Parshat Noah: The curse of slavery

“And he [Noah] said, ‘Cursed be Canaan, a slave of slaves he will be to his brothers [Shem and Japheth]’.” (Genesis 9:25)

Based on the curse that Noah placed on his son Ham [Canaan], our Sages reflect on forced servitude and slavery as a choice and consequence, and not as a condition. At a first look, ironically, Ham’s descendants were slaving nations, Egypt one of them. How come they were not destined to be slaves, as Noah’s curse states?

The answer is more related to being slaves themselves to the lowest traits and trends in human consciousness, which direct them to enslave others to such depraved condition; rather than being forced to slavery by his brothers or by other nations.

We can understand that our true freedom lives in the goodness we have and manifest, as the result of living it as the ethical ruling principle in God’s creation. In contrast, living under an egotistic approach to life is the slavery to attachments, obsessions and addictions that destroy the goodness by which God commands us to live, and to make it prevail.

Israel’s slavery in Egypt was determined by the Creator as a painful experience, not inflicted by depravity but by ruthless oppression. Our oral tradition explains it as a punishment to Abraham for doubting God’s power to sustain him and his family during a period of severe drought in the land of Canaan; and his decision to “go down” to Egypt in order to survive the famine in the region.

Others claim that God’s decree was a precondition for the children of Israel’s final freedom with the Exodus from Egypt. This precondition as a necessary negative refining experience in order to appreciate the transcendental value of the kind of freedom offered by God’s giving them the Torah. Hence Egypt was called by our Sages “the iron crucible”.

The slavery of the children of Israel in Egypt is quite different from the slavery by which Noah cursed Ham. In this distinction we approach Ham’s descendants, including Mizraim (Egypt) and the seven nations that dwelt in the land of Canaan.

Our oral tradition says that Egypt was the most depraved nation in Biblical times, and that Pharaoh represents the egocentric mentality. This makes us associate the latter (egotism), with the former (depravity). Egotism attracts lower thoughts, emotions, feelings, passions and instincts.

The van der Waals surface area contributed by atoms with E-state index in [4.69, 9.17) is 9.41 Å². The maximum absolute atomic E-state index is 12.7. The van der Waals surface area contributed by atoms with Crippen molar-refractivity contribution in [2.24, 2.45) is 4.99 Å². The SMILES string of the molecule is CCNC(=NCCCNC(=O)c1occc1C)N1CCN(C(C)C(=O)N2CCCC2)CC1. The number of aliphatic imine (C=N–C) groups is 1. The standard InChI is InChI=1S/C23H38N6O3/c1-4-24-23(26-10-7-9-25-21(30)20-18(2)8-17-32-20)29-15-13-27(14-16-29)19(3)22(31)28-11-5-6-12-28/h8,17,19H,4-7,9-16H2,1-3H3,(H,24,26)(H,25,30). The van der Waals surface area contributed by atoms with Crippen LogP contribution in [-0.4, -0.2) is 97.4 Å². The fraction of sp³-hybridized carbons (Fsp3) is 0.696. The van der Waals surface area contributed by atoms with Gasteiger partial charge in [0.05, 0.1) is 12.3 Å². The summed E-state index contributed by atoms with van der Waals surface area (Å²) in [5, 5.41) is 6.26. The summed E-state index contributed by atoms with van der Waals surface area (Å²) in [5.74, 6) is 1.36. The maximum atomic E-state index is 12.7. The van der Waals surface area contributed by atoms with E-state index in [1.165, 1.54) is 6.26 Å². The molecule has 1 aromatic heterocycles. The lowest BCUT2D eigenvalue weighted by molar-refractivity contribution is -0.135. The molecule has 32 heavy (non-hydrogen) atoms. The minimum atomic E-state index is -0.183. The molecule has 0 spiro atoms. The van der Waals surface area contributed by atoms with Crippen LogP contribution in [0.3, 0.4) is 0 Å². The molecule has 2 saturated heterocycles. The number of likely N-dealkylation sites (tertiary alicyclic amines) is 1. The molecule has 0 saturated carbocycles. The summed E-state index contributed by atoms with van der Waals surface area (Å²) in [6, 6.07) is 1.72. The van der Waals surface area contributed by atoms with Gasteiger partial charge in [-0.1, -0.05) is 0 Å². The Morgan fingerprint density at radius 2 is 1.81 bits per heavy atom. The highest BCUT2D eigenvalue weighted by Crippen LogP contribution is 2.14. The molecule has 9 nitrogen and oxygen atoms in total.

Ego’s materialistic fantasies and illusions easily become attachments, obsessions and addictions that enslave human consciousness. The more one is attached, obsessed and addicted to negative traits and tendencies, the more difficult is to escape from them. The “nations” of Canaan represent the oppressors and enemies of the positive traits and qualities that characterize goodness as the cause, source and purpose of true freedom.

The ethical principles inherent in goodness are delineated in the Torah for the Jewish people, with their mission to spread them among the nations. This is the essence of God’s commandment to Israel to be “a light for the nations”.

We understand “light” as the best symbol of goodness, not as a choice for our free will to function, but as the reason and purpose of life. Likewise, evil too mustn’t be considered a choice but a reference to embrace goodness as our essence and true identity, by which we are able to live every day.

In the haftarah for this week’s Torah portion, the Prophet calls in Jerusalem to expand its goodness to transform the negative traits (“the nations” and “the desolated cities”) into positive qualities to dwell in. Jerusalem, the utmost awareness of God’s goodness, will be the anchor of the new consciousness He promised for Israel in His final redemption. May it come soon in our days.

“Enlarge the place of your tent, and let them stretch forth the curtains of your habitations. Spare not, lengthen your cords and strengthen your stakes. For you shall spread abroad on the right hand and on the left; and your seed shall possess the nations, and make the desolate cities to be inhabited.” (Isaiah 54:2-3)

About the Author
Ariel Ben Avraham was born in Colombia (1958) from a family with Sephardic ancestry. He studied Cultural Anthropology in Bogota, and lived twenty years in Chicago working as a radio and television producer and writer. He emigrated to Israel in 2004, and for the last fourteen years has been studying the Chassidic mystic tradition, about which he writes and teaches. Based on his studies, he wrote his first book "God's Love" in 2009. He currently lives in Kochav Yaakov.
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